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The maze is full of state-specific factoids and trivia. Entry is on the western border of Minnesota above. You could travel the state from the north and south.

Carter's corn maze bigger and better at new location

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The. Most. Awesome. Corn. Maze. Ever.

Will open to visitors Saturday morning off Hubbard County 115 at Carter's Red Wagon Farm.

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The 4.5-acre cutting features unique Minnesota factoids, its state bird and a lot of fun.

The brainchild of Tony Carter, the maze is the culmination of months of planning and picking.

Tony Carter has always designed the sunflower and corn mazes at the Park Rapids Market outlet on Highway 34. Each has featured information stations so kids can learn about agriculture and the state they're in.

Each year the farm puts on pumpkin parties six Saturdays during September and October with lots of events for kids. The mazes have been the signature events at the parties.

But when nearly 2,000 kids flocked to the Market last year, the Carters needed to think bigger.

"We had outgrown here. Parking was a nightmare," Linda Carter recalled. "We'd talked about moving them to the farm for years."

The original Red Wagon Farm is a few miles south of Park Rapids off County Road 115.

When the couple decided this was the year for the move, Tony planned the maze on a grand scale. The elaborate Minnesota maze features state notables such as Laura Ingalls Wilder, John Beargrease, the Duluth aerial bridge, Itasca State Park, the Kensington Runestone, the Boundary waters and some general state trivia, all carved into a cornfield.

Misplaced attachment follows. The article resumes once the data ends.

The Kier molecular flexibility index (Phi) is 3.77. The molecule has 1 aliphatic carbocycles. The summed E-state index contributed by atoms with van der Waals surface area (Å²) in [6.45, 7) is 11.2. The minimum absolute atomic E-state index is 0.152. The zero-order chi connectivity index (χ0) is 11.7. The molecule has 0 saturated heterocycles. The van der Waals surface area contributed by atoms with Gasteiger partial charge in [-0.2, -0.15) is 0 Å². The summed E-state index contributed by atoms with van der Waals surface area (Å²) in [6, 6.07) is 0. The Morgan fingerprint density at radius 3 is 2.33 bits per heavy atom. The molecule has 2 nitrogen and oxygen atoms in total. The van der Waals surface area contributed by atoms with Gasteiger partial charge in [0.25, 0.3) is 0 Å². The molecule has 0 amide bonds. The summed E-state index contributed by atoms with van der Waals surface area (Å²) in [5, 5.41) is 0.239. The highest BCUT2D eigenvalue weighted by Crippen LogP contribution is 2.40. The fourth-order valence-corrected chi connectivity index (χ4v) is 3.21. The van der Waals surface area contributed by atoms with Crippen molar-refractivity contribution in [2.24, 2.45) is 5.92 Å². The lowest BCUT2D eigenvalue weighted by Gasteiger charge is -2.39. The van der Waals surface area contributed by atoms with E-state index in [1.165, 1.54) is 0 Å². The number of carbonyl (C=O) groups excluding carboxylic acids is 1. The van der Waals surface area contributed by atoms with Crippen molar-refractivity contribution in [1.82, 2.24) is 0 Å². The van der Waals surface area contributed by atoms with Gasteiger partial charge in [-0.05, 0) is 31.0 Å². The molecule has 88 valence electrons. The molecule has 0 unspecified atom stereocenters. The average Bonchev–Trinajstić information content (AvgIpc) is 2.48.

The maze was computer generated, then marked out in the field as the corn was planted. It was mapped on a grid system.

As the stalks sprouted Tony and his farm hands spray painted the pathways according to the map, then pulled the corn by hand.

"My husband's mind scares me," Linda Carter laughed, "and my seven-year-old is just like him."

The parties begin at 10:30 each Saturday, starting Sep. 24, and run until 5 p.m.

The maze will be complimented by a giant slide, a hay bale maze, rubber band shooting games, rubber duckie races, wagon rides and the usual fall activities and scarecrows.

As Halloween nears, pumpkin-carving contests will challenge the manual dexterity of small and large hands.

But it's the maze that will challenge even the most GPS-laden hikers.

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Sarah Smith is the outdoors editor. She covers Hubbard County, courts and breaking news.

(218) 732-3364
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